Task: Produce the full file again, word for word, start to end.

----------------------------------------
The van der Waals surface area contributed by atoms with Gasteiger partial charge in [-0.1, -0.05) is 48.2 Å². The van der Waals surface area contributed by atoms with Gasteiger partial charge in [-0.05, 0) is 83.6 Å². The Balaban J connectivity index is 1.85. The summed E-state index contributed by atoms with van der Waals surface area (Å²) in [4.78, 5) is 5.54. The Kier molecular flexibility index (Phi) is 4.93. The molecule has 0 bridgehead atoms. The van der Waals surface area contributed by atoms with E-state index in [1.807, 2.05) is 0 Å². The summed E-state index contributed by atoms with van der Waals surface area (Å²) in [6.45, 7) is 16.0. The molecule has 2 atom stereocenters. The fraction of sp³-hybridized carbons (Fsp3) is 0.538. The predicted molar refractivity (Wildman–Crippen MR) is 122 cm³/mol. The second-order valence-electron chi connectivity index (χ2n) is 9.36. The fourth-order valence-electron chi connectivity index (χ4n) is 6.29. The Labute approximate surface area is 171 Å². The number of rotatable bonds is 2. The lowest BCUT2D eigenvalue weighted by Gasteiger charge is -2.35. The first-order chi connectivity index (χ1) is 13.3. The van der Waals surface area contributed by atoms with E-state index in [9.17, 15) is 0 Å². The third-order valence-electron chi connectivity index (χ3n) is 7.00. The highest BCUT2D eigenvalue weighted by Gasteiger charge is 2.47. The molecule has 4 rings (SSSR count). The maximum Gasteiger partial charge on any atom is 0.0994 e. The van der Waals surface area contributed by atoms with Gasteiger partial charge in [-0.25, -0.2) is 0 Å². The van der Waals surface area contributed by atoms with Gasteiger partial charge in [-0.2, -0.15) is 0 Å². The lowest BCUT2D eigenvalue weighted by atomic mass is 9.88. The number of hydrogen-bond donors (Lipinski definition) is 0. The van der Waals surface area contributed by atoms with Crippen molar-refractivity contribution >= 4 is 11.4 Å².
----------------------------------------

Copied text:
The van der Waals surface area contributed by atoms with Gasteiger partial charge in [-0.1, -0.05) is 48.2 Å². The van der Waals surface area contributed by atoms with Gasteiger partial charge in [-0.05, 0) is 83.6 Å². The Balaban J connectivity index is 1.85. The summed E-state index contributed by atoms with van der Waals surface area (Å²) in [4.78, 5) is 5.54. The Kier molecular flexibility index (Phi) is 4.93. The molecule has 0 bridgehead atoms. The van der Waals surface area contributed by atoms with E-state index in [1.807, 2.05) is 0 Å². The summed E-state index contributed by atoms with van der Waals surface area (Å²) in [6.45, 7) is 16.0. The molecule has 2 atom stereocenters. The fraction of sp³-hybridized carbons (Fsp3) is 0.538. The predicted molar refractivity (Wildman–Crippen MR) is 122 cm³/mol. The second-order valence-electron chi connectivity index (χ2n) is 9.36. The fourth-order valence-electron chi connectivity index (χ4n) is 6.29. The Labute approximate surface area is 171 Å². The number of rotatable bonds is 2. The lowest BCUT2D eigenvalue weighted by Gasteiger charge is -2.35. The first-order chi connectivity index (χ1) is 13.3. The van der Waals surface area contributed by atoms with E-state index in [9.17, 15) is 0 Å². The third-order valence-electron chi connectivity index (χ3n) is 7.00. The highest BCUT2D eigenvalue weighted by Gasteiger charge is 2.47. The molecule has 4 rings (SSSR count). The maximum Gasteiger partial charge on any atom is 0.0994 e. The van der Waals surface area contributed by atoms with Gasteiger partial charge in [-0.25, -0.2) is 0 Å². The van der Waals surface area contributed by atoms with Gasteiger partial charge in [-0.2, -0.15) is 0 Å². The lowest BCUT2D eigenvalue weighted by atomic mass is 9.88. The number of hydrogen-bond donors (Lipinski definition) is 0. The van der Waals surface area contributed by atoms with Crippen molar-refractivity contribution >= 4 is 11.4 Å².